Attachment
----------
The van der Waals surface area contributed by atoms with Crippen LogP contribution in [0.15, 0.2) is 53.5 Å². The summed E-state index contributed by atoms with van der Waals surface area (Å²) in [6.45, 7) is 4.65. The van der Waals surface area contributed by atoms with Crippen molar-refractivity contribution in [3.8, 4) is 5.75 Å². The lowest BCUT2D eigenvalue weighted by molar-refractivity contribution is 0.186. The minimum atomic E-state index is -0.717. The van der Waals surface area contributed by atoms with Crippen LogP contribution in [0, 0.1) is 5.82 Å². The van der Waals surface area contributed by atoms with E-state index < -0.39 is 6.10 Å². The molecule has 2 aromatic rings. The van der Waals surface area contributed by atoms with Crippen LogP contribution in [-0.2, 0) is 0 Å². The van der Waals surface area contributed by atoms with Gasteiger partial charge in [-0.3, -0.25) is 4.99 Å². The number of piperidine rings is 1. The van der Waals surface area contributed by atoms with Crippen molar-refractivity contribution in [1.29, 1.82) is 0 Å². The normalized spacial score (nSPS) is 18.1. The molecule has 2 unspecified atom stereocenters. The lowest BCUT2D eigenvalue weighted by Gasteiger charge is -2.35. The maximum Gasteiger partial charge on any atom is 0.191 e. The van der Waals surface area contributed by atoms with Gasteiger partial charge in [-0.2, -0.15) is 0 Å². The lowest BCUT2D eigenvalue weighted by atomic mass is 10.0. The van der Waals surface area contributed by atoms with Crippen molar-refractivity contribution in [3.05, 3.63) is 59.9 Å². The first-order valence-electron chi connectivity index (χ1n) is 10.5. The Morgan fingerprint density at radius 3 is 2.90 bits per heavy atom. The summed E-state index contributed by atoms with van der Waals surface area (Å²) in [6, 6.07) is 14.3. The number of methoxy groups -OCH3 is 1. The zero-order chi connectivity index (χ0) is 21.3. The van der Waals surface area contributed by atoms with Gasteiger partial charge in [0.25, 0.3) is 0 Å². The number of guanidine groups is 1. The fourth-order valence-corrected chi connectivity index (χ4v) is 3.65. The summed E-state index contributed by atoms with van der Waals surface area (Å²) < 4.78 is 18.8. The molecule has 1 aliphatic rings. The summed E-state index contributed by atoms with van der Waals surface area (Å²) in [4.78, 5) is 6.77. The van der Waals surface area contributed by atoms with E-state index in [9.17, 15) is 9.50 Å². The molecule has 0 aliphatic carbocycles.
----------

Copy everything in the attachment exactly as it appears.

The van der Waals surface area contributed by atoms with Crippen LogP contribution in [0.15, 0.2) is 53.5 Å². The summed E-state index contributed by atoms with van der Waals surface area (Å²) in [6.45, 7) is 4.65. The van der Waals surface area contributed by atoms with Crippen molar-refractivity contribution in [3.8, 4) is 5.75 Å². The lowest BCUT2D eigenvalue weighted by molar-refractivity contribution is 0.186. The minimum atomic E-state index is -0.717. The van der Waals surface area contributed by atoms with Crippen LogP contribution in [0, 0.1) is 5.82 Å². The van der Waals surface area contributed by atoms with E-state index < -0.39 is 6.10 Å². The molecule has 2 aromatic rings. The van der Waals surface area contributed by atoms with Crippen LogP contribution in [-0.2, 0) is 0 Å². The van der Waals surface area contributed by atoms with Gasteiger partial charge in [-0.3, -0.25) is 4.99 Å². The number of piperidine rings is 1. The van der Waals surface area contributed by atoms with Crippen molar-refractivity contribution in [1.29, 1.82) is 0 Å². The normalized spacial score (nSPS) is 18.1. The molecule has 2 unspecified atom stereocenters. The lowest BCUT2D eigenvalue weighted by Gasteiger charge is -2.35. The maximum Gasteiger partial charge on any atom is 0.191 e. The van der Waals surface area contributed by atoms with Gasteiger partial charge in [-0.2, -0.15) is 0 Å². The lowest BCUT2D eigenvalue weighted by atomic mass is 10.0. The van der Waals surface area contributed by atoms with Crippen molar-refractivity contribution in [3.05, 3.63) is 59.9 Å². The first-order valence-electron chi connectivity index (χ1n) is 10.5. The Morgan fingerprint density at radius 3 is 2.90 bits per heavy atom. The summed E-state index contributed by atoms with van der Waals surface area (Å²) in [6, 6.07) is 14.3. The number of methoxy groups -OCH3 is 1. The zero-order chi connectivity index (χ0) is 21.3. The van der Waals surface area contributed by atoms with Gasteiger partial charge in [0.25, 0.3) is 0 Å². The number of guanidine groups is 1. The fourth-order valence-corrected chi connectivity index (χ4v) is 3.65. The summed E-state index contributed by atoms with van der Waals surface area (Å²) < 4.78 is 18.8. The molecule has 1 aliphatic rings. The summed E-state index contributed by atoms with van der Waals surface area (Å²) in [4.78, 5) is 6.77. The van der Waals surface area contributed by atoms with E-state index in [9.17, 15) is 9.50 Å². The molecule has 0 aliphatic carbocycles.